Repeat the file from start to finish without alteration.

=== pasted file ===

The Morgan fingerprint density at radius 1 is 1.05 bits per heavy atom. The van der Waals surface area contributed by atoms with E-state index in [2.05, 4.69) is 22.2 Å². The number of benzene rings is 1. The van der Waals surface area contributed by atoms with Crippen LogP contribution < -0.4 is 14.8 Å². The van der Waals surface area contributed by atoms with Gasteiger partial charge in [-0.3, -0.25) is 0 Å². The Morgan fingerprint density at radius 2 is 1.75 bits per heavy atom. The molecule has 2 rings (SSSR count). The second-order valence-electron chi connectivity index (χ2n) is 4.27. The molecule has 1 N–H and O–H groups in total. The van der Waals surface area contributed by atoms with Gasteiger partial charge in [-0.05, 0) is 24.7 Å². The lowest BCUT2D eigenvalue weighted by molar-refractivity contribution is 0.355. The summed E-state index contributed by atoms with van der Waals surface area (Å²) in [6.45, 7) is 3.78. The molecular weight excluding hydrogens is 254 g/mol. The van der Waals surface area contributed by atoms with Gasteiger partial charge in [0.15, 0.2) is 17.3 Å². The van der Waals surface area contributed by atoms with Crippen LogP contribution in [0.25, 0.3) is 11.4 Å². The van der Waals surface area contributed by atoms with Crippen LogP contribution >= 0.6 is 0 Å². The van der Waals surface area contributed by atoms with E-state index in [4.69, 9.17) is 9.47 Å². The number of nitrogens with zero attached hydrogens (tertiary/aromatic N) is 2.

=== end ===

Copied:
The Morgan fingerprint density at radius 1 is 1.05 bits per heavy atom. The van der Waals surface area contributed by atoms with E-state index in [2.05, 4.69) is 22.2 Å². The number of benzene rings is 1. The van der Waals surface area contributed by atoms with Crippen LogP contribution < -0.4 is 14.8 Å². The van der Waals surface area contributed by atoms with Gasteiger partial charge in [-0.3, -0.25) is 0 Å². The Morgan fingerprint density at radius 2 is 1.75 bits per heavy atom. The molecule has 2 rings (SSSR count). The second-order valence-electron chi connectivity index (χ2n) is 4.27. The molecule has 1 N–H and O–H groups in total. The van der Waals surface area contributed by atoms with Gasteiger partial charge in [-0.05, 0) is 24.7 Å². The lowest BCUT2D eigenvalue weighted by molar-refractivity contribution is 0.355. The summed E-state index contributed by atoms with van der Waals surface area (Å²) in [6.45, 7) is 3.78. The molecular weight excluding hydrogens is 254 g/mol. The van der Waals surface area contributed by atoms with Gasteiger partial charge in [0.15, 0.2) is 17.3 Å². The van der Waals surface area contributed by atoms with Crippen LogP contribution in [0.25, 0.3) is 11.4 Å². The van der Waals surface area contributed by atoms with Crippen LogP contribution >= 0.6 is 0 Å². The van der Waals surface area contributed by atoms with E-state index in [4.69, 9.17) is 9.47 Å². The number of nitrogens with zero attached hydrogens (tertiary/aromatic N) is 2.